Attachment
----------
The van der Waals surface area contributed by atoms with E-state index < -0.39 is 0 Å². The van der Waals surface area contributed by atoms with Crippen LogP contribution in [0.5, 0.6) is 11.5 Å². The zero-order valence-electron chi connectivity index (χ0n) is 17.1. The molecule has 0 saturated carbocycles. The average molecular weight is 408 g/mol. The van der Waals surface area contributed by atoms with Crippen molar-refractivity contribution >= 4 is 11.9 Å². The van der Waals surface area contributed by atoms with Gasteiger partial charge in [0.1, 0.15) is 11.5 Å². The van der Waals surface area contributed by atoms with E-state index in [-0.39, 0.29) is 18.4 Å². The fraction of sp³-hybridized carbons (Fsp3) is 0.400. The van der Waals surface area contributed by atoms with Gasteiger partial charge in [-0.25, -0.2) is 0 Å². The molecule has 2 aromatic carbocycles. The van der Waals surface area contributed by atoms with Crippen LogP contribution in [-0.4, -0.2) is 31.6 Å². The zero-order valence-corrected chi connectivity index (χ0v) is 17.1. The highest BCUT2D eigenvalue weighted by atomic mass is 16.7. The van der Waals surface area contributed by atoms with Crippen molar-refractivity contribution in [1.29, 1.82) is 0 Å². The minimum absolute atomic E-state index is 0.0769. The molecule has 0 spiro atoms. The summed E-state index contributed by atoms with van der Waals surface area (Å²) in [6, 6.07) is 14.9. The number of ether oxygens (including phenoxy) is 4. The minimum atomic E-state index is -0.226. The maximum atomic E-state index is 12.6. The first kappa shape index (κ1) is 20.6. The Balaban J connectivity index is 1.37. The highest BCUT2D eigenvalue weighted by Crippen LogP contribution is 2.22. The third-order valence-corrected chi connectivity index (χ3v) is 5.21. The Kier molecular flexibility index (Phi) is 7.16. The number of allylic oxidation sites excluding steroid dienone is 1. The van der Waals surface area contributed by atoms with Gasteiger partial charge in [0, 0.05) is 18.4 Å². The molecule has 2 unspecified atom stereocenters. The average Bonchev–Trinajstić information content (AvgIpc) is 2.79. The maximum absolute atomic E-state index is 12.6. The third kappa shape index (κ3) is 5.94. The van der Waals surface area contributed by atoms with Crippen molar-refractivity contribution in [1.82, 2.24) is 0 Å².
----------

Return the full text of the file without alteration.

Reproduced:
The van der Waals surface area contributed by atoms with E-state index < -0.39 is 0 Å². The van der Waals surface area contributed by atoms with Crippen LogP contribution in [0.5, 0.6) is 11.5 Å². The zero-order valence-electron chi connectivity index (χ0n) is 17.1. The molecule has 0 saturated carbocycles. The average molecular weight is 408 g/mol. The van der Waals surface area contributed by atoms with Crippen molar-refractivity contribution >= 4 is 11.9 Å². The van der Waals surface area contributed by atoms with Gasteiger partial charge in [0.1, 0.15) is 11.5 Å². The van der Waals surface area contributed by atoms with E-state index in [-0.39, 0.29) is 18.4 Å². The fraction of sp³-hybridized carbons (Fsp3) is 0.400. The van der Waals surface area contributed by atoms with Gasteiger partial charge in [-0.25, -0.2) is 0 Å². The molecule has 2 aromatic carbocycles. The van der Waals surface area contributed by atoms with Crippen LogP contribution in [-0.4, -0.2) is 31.6 Å². The zero-order valence-corrected chi connectivity index (χ0v) is 17.1. The highest BCUT2D eigenvalue weighted by atomic mass is 16.7. The van der Waals surface area contributed by atoms with Crippen molar-refractivity contribution in [1.29, 1.82) is 0 Å². The minimum absolute atomic E-state index is 0.0769. The molecule has 0 spiro atoms. The summed E-state index contributed by atoms with van der Waals surface area (Å²) in [6, 6.07) is 14.9. The number of ether oxygens (including phenoxy) is 4. The minimum atomic E-state index is -0.226. The maximum atomic E-state index is 12.6. The first kappa shape index (κ1) is 20.6. The Balaban J connectivity index is 1.37. The highest BCUT2D eigenvalue weighted by Crippen LogP contribution is 2.22. The third-order valence-corrected chi connectivity index (χ3v) is 5.21. The Kier molecular flexibility index (Phi) is 7.16. The number of allylic oxidation sites excluding steroid dienone is 1. The van der Waals surface area contributed by atoms with Gasteiger partial charge in [0, 0.05) is 18.4 Å². The molecule has 2 unspecified atom stereocenters. The average Bonchev–Trinajstić information content (AvgIpc) is 2.79. The maximum absolute atomic E-state index is 12.6. The third kappa shape index (κ3) is 5.94. The van der Waals surface area contributed by atoms with Crippen molar-refractivity contribution in [1.82, 2.24) is 0 Å².